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Cape Cod The Little Red Schoolhouse

Like ever so many other parts of New England, Cape Cod towns had their “little red schoolhouses.” Often it was a one-room or two-room affair.

In the little red schoolhouse the pupils were widely different in age and size. In one or two rooms were contained all the grammar school grades. One teacher taught several grades, say from the first grade to the fourth or fifth. A grade contained anywhere from two or three children to ten or more, and a room might have accommodations for forty to fifty pupils.

The children came to school in mild weather, minus their shoes and stockings. They walked long, dusty roads, or cut through meadows lush with grass and spring or autumnal flowers, birds and small four-footed animals.

It was not always in the schoolboy’s heart to be present at class, and “hooking jack” was temptingly easy on a day when all nature beckoned him to linger by a cool pool, or go fishing, or just loaf in the woods till school was over. Sometimes these boys, coming from the farms and rugged, outdoor life, were as large or even larger than their teachers, who were usually women.

The teacher was an important person in the community. She was educated, but if she was also wise, she did not put on “airs.” Often she was lodged at community expense with some family, who were glad to have both the distinction of her residence with them, her possible scholarly assistance to their own children, and the financial aid which her maintenance yielded them.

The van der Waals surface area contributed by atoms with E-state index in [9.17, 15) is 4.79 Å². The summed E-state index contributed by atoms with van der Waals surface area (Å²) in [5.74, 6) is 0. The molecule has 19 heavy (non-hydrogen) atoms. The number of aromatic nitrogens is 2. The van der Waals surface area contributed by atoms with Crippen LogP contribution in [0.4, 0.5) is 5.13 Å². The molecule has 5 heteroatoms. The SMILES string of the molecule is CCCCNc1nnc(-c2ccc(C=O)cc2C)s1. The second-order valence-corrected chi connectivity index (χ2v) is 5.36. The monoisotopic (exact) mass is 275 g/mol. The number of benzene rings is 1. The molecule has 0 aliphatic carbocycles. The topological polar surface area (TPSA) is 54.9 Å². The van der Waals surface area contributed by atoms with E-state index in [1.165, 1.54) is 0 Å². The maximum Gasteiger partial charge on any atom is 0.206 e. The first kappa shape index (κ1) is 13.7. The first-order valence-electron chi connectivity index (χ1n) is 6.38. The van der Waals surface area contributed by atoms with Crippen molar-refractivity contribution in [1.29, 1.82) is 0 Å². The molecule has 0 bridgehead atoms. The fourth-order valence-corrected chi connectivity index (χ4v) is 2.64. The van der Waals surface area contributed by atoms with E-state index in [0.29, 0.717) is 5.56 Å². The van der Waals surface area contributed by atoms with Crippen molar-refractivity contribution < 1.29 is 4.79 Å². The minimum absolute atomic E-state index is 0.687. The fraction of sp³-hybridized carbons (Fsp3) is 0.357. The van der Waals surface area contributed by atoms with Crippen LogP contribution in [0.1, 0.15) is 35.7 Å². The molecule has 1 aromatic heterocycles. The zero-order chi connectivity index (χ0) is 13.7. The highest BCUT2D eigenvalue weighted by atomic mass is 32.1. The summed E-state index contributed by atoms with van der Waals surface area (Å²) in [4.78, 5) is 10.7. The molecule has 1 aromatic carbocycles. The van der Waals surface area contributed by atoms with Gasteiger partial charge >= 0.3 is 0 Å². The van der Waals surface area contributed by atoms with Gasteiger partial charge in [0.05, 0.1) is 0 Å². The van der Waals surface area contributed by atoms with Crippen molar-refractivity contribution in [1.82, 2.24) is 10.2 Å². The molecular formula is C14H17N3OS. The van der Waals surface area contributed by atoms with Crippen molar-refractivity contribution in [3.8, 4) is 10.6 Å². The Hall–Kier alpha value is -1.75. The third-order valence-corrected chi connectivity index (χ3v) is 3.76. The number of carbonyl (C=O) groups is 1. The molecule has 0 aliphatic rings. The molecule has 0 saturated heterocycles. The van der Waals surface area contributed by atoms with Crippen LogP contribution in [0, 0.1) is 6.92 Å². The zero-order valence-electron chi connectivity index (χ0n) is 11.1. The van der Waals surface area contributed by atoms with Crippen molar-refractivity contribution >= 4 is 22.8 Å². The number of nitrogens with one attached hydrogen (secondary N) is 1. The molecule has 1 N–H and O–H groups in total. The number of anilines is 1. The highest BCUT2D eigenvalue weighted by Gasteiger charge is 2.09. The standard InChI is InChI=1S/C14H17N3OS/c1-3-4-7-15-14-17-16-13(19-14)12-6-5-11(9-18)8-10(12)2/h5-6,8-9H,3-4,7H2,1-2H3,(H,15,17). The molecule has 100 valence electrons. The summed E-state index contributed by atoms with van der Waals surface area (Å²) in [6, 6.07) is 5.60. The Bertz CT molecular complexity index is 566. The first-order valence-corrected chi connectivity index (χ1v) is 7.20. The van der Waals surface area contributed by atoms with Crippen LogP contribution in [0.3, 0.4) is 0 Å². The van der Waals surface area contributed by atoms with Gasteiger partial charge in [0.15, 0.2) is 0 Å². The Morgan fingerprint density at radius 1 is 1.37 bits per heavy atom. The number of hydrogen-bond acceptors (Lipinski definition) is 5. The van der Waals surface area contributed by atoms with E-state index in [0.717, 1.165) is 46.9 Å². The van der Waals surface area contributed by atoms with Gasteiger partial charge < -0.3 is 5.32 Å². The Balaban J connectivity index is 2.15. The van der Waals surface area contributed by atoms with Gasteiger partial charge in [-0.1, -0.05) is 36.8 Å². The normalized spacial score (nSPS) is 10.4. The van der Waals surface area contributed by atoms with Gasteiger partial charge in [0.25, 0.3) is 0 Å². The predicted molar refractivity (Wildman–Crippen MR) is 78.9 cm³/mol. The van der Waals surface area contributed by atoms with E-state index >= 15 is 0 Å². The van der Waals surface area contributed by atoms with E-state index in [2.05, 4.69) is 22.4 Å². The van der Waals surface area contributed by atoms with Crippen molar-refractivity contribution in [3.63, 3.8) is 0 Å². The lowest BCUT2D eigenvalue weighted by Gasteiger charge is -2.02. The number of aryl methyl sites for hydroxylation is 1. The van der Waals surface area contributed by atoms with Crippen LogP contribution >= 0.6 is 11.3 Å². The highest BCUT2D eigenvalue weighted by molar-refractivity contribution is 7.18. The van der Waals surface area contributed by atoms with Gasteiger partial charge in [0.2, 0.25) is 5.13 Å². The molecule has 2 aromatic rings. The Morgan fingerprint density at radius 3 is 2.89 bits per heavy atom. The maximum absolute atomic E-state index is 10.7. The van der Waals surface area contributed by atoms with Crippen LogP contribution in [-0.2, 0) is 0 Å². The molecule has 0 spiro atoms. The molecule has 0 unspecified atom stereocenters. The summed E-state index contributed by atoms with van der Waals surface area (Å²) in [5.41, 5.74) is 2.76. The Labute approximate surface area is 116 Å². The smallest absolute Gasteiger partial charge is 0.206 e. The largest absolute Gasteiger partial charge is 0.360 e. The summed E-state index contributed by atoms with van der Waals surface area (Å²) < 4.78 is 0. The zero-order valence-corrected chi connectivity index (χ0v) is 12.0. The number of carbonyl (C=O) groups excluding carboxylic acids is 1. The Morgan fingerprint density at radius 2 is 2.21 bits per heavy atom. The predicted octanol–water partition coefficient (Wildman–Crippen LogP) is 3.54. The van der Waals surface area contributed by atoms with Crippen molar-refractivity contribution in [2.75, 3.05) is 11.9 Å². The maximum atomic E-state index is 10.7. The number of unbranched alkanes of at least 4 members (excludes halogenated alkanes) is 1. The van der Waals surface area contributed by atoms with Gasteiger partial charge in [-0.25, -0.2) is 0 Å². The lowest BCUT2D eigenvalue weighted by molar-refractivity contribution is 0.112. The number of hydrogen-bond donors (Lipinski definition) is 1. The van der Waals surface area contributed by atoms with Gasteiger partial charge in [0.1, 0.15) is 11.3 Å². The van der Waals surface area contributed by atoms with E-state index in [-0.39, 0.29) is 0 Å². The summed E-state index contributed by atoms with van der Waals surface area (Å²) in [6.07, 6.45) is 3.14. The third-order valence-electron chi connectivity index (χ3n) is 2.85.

The subjects taught were the familiar “reading, writing, and arithmetic”, spelling and geography, with history for older grades.

There was deep interest and competition in the weekly “spelling bee,” when two leaders for “sides” were appointed by the teacher, and these called off alternately their choices among the pupils to be on their sides. With all pupils thus divided and lined up at the two sides of the room, the teacher called first one word, then another. As children failed, they returned to their seats, until at last, only one remained standing on each side. Then the contest was keenest, and came to an end when the victorious pupil “spelled down” the loser.

In the little red schoolhouse stood a woodburning round-bellied stove for warmth in frosty weather. In spring and early fall, there were no screens on the windows.

Sometimes, boys caught bees to be set free during some sleepy moment when heads were drowsing over composition or arithmetic. An occasional mouse in the teacher’s desk drawer or waste basket was sure to rouse everyone from the spell of Morpheus.

The little red schoolhouse on the Cape had no water fountain, no vari-colored blackboards, no sound absorbing floors, no electric lights for darkish days.

By today’s standards the Cape’s little red schoolhouses would not be feasible or efficient, but old-timers were proud of the products they turned out, and Cape Cod still shares in that feeling.

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Posted by Cape Cod - (website) on 05/11/06
Categories: HistoryLife
Keywords: history, life, schools


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